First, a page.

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Taxi and ride-hailing services receive 58 complaints since March

Most grievances about driver conduct, poor service and driving habits

Hey there, time traveller!
This article was published 17/8/2018 (519 days ago), so information in it may no longer be current.

The City of Winnipeg has fielded 58 formal complaints about vehicle-for-hire operations since taking over industry oversight from the province in March.

According to freedom of information request results, the city mostly received complaints about taxi operations, and the two largest companies – Duffy’s Taxi and Unicity Taxi – were the main culprits.

From March 1, 2018 to July 13, 2018, the Winnipeg Parking Authority received 20 complaints about Duffy’s, mostly to do with driver road habits (five complaints), driver conduct (three), service refusal (three) or poor service (three), among other issues.

During the same period, Unicity had 19 complaints, five of them related to poor service and three about driver conduct, plus other misdeeds.

Complaints about vehicle-for-hire services are registered through 311, though if matters are criminal, operators direct complainants to also contact police.

Number of complaints by company from March 1, 2018 until July 13, 2018

Click to Expand

Duffy's Taxi - 20

Unicity Taxi - 19

Other - 7

Spring Taxi - 3

Blueline Taxi/Handi-Helper Transit Service - 2

Unsure - 1

London Limos - 1

Winnipeg Chinese Media - 1

Yellow Taxi - 1

TappCarr - 1

Multiple - 1

There were two reported complaints about sexual harassment or assault that fell under the criminal category. Spring Taxi was one of the providers listed, while the other was not provided in the city’s data set (it was simply listed as "other.")

Harry Fangh, manager of Spring Taxi, said he wasn't aware of the sexual harassment/assault complaint on the city’s list, which was dated May 18, until the Free Press asked him about it.

"I haven’t heard anything about that," Fangh said. "Sometimes they get complaints and they investigate themselves and they figure out it’s nothing."

Grant Heather, Winnipeg’s acting manager of vehicles-for-hire, confirmed the city doesn’t always contact the companies about the complaints it receives.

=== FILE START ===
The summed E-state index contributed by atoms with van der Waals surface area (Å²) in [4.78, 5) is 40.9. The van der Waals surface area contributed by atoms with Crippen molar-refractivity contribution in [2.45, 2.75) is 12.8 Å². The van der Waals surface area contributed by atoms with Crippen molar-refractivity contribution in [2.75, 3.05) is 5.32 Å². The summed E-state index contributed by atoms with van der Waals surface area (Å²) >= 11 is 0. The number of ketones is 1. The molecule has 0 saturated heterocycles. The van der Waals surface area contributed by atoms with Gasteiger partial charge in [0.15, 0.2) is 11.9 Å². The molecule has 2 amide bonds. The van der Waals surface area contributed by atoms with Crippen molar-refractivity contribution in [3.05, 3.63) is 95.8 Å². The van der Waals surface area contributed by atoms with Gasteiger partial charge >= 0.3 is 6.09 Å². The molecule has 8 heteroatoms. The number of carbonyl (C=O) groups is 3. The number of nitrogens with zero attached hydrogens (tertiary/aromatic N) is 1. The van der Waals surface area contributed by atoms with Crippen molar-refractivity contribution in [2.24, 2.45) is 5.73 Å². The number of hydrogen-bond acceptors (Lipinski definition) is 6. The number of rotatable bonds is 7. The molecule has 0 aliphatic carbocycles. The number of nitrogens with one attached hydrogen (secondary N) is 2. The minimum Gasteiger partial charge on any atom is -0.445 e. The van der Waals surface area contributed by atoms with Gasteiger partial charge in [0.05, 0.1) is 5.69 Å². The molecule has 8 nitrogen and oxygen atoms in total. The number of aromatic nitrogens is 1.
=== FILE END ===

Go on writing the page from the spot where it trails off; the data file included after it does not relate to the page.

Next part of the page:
The city won’t suspend drivers who received sexual harassment or assault complaints until after an investigation is complete, he said.

"We have to be sure because (if not) you’re taking someone’s livelihood away on the basis of only a charge that hasn’t been proven. It’s got to be A.) legitimate, and B.) something that would… either affect your driving or affect the security of people. That’s paramount in all of this," Heather said.

The amount of complaints received so far this year is comparable with what was previously tracked by the province’s taxicab board, Heather said, noting 200 to 250 complaints per year was about average from what he heard.

During nearly four-and-a-half months of tracking, the most common complaint the city received was categorized as "other." That could mean the call had to do with various complaints, or was simply a question or peeve from a customer that didn’t have merit, Heather said.

The next most common complaint was poor service with nine incidents, followed by driver conduct and driver road habits, with seven reports apiece.

TappCarr, a ride-sharing company that hit Winnipeg roads in March, received one complaint about its dispatch company sending two drivers to pick up one passenger. The rider wasn’t sure which car to take and later filed a complaint with 311.


Cam MacKay, general manager of TappCarr, said the company has received and reviewed every complaint it has received to date and has taken 10 to 15 drivers off the road due to poor customer service. The company currently has between 400 and 500 drivers in Winnipeg, he said.

"I think these complaints are kind of based on the business model in which different companies operate, right?" MacKay said. "There’s less impetus on a (third party) to address customer complaints than there is on a ride-sharing company that has a relationship with each customer."

Scott McFadyen, spokesperson for the Winnipeg Community Taxi Coalition, which represents Unicity and Duffy’s, said the companies handle complaints on a case-by-case basis.

"Each company tracks complaints received and, in some cases, drivers will be re-trained to correct a problem. Although rare, drivers have been suspended or let go because of complaints," he said.

Three drivers were suspended and one person was fired so far this year from Unicity and Duffy's, according to the coalition. Reasons varied from customer service issues to other policy rules and regulation violations.

"Since the new bylaws have come into effect, the Winnipeg taxi business has provided hundreds of thousands of rides to Winnipeggers, in all conditions, with an impeccable and safe record," McFadyen said.


Twitter: @_jessbu

Jessica Botelho-Urbanski

Jessica Botelho-Urbanski
Legislature reporter

Jessica Botelho-Urbanski covers the Manitoba Legislature for the Winnipeg Free Press.

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